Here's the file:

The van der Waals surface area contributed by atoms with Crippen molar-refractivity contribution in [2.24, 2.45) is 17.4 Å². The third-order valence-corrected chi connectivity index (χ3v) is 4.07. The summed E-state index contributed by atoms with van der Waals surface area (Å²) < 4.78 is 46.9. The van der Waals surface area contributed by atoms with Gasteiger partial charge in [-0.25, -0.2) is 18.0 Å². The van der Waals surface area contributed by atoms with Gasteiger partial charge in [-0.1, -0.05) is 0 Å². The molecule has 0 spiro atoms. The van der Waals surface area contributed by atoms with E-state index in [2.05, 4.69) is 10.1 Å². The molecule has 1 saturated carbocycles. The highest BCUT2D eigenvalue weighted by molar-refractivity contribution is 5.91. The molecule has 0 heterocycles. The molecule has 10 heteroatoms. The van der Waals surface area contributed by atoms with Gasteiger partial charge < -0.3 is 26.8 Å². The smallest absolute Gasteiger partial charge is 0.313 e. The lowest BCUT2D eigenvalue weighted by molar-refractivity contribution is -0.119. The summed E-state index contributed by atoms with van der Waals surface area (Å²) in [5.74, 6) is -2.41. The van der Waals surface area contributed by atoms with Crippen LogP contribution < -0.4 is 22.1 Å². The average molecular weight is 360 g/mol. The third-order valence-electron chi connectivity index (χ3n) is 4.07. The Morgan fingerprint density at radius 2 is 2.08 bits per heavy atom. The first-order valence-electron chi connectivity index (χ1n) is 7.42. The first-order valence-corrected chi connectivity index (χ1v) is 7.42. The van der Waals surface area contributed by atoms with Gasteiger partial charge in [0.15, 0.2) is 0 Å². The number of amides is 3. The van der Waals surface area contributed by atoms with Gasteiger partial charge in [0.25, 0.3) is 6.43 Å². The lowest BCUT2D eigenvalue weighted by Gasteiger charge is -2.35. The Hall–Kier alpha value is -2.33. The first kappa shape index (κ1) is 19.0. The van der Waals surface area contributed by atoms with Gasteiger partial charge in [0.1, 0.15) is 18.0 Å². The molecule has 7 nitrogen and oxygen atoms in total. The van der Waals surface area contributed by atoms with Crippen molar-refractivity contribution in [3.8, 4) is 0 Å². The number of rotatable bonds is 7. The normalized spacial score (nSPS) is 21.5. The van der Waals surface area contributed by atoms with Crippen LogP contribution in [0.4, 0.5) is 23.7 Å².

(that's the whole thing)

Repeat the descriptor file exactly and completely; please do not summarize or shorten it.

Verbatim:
The van der Waals surface area contributed by atoms with Crippen molar-refractivity contribution in [2.24, 2.45) is 17.4 Å². The third-order valence-corrected chi connectivity index (χ3v) is 4.07. The summed E-state index contributed by atoms with van der Waals surface area (Å²) < 4.78 is 46.9. The van der Waals surface area contributed by atoms with Gasteiger partial charge in [-0.25, -0.2) is 18.0 Å². The van der Waals surface area contributed by atoms with Gasteiger partial charge in [-0.1, -0.05) is 0 Å². The molecule has 0 spiro atoms. The van der Waals surface area contributed by atoms with E-state index in [2.05, 4.69) is 10.1 Å². The molecule has 1 saturated carbocycles. The highest BCUT2D eigenvalue weighted by molar-refractivity contribution is 5.91. The molecule has 0 heterocycles. The molecule has 10 heteroatoms. The van der Waals surface area contributed by atoms with Gasteiger partial charge < -0.3 is 26.8 Å². The smallest absolute Gasteiger partial charge is 0.313 e. The lowest BCUT2D eigenvalue weighted by molar-refractivity contribution is -0.119. The summed E-state index contributed by atoms with van der Waals surface area (Å²) in [5.74, 6) is -2.41. The van der Waals surface area contributed by atoms with Crippen LogP contribution < -0.4 is 22.1 Å². The average molecular weight is 360 g/mol. The third-order valence-electron chi connectivity index (χ3n) is 4.07. The Morgan fingerprint density at radius 2 is 2.08 bits per heavy atom. The first-order valence-electron chi connectivity index (χ1n) is 7.42. The first-order valence-corrected chi connectivity index (χ1v) is 7.42. The van der Waals surface area contributed by atoms with Gasteiger partial charge in [0.15, 0.2) is 0 Å². The number of amides is 3. The van der Waals surface area contributed by atoms with Gasteiger partial charge in [0.25, 0.3) is 6.43 Å². The lowest BCUT2D eigenvalue weighted by Gasteiger charge is -2.35. The Hall–Kier alpha value is -2.33. The first kappa shape index (κ1) is 19.0. The van der Waals surface area contributed by atoms with Gasteiger partial charge in [0.1, 0.15) is 18.0 Å². The molecule has 7 nitrogen and oxygen atoms in total. The van der Waals surface area contributed by atoms with Crippen molar-refractivity contribution in [3.8, 4) is 0 Å². The number of rotatable bonds is 7. The normalized spacial score (nSPS) is 21.5. The van der Waals surface area contributed by atoms with Crippen LogP contribution in [0.4, 0.5) is 23.7 Å².